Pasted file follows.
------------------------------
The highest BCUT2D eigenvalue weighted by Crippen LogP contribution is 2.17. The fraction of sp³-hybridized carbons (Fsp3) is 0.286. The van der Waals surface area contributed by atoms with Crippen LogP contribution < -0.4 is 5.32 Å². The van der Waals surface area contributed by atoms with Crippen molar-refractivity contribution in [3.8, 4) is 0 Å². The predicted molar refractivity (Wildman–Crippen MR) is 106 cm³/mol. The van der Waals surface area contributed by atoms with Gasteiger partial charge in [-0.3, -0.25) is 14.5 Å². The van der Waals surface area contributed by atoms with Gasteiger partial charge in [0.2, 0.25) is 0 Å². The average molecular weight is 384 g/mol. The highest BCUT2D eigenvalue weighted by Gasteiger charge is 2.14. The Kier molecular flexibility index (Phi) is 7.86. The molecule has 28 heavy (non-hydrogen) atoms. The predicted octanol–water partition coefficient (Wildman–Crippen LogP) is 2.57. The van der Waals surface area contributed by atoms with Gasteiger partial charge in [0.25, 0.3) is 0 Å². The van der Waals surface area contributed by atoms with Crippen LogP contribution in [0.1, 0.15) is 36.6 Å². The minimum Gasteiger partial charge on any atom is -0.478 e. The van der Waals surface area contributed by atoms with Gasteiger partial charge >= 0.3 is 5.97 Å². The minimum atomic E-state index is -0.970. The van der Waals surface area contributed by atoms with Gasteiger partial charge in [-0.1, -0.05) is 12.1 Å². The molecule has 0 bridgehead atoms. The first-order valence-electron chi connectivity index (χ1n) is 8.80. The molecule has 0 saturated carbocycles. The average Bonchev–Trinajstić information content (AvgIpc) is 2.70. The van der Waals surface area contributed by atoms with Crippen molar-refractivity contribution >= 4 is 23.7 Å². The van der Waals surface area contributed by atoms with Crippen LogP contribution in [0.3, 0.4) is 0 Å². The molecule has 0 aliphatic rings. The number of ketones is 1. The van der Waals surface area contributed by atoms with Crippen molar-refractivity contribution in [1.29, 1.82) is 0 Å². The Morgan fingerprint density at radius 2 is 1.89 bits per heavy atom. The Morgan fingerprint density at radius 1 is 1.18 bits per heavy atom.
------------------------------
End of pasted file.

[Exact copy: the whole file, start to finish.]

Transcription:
The highest BCUT2D eigenvalue weighted by Crippen LogP contribution is 2.17. The fraction of sp³-hybridized carbons (Fsp3) is 0.286. The van der Waals surface area contributed by atoms with Crippen LogP contribution < -0.4 is 5.32 Å². The van der Waals surface area contributed by atoms with Crippen molar-refractivity contribution in [3.8, 4) is 0 Å². The predicted molar refractivity (Wildman–Crippen MR) is 106 cm³/mol. The van der Waals surface area contributed by atoms with Gasteiger partial charge in [-0.3, -0.25) is 14.5 Å². The van der Waals surface area contributed by atoms with Gasteiger partial charge in [0.2, 0.25) is 0 Å². The average molecular weight is 384 g/mol. The highest BCUT2D eigenvalue weighted by Gasteiger charge is 2.14. The Kier molecular flexibility index (Phi) is 7.86. The molecule has 28 heavy (non-hydrogen) atoms. The predicted octanol–water partition coefficient (Wildman–Crippen LogP) is 2.57. The van der Waals surface area contributed by atoms with Gasteiger partial charge in [0.25, 0.3) is 0 Å². The van der Waals surface area contributed by atoms with Crippen LogP contribution in [0.1, 0.15) is 36.6 Å². The minimum Gasteiger partial charge on any atom is -0.478 e. The van der Waals surface area contributed by atoms with Gasteiger partial charge >= 0.3 is 5.97 Å². The minimum atomic E-state index is -0.970. The van der Waals surface area contributed by atoms with Gasteiger partial charge in [-0.1, -0.05) is 12.1 Å². The molecule has 0 bridgehead atoms. The first-order valence-electron chi connectivity index (χ1n) is 8.80. The molecule has 0 saturated carbocycles. The average Bonchev–Trinajstić information content (AvgIpc) is 2.70. The van der Waals surface area contributed by atoms with Crippen molar-refractivity contribution >= 4 is 23.7 Å². The van der Waals surface area contributed by atoms with Crippen LogP contribution in [0.3, 0.4) is 0 Å². The molecule has 0 aliphatic rings. The number of ketones is 1. The van der Waals surface area contributed by atoms with Crippen molar-refractivity contribution in [1.29, 1.82) is 0 Å². The Morgan fingerprint density at radius 2 is 1.89 bits per heavy atom. The Morgan fingerprint density at radius 1 is 1.18 bits per heavy atom.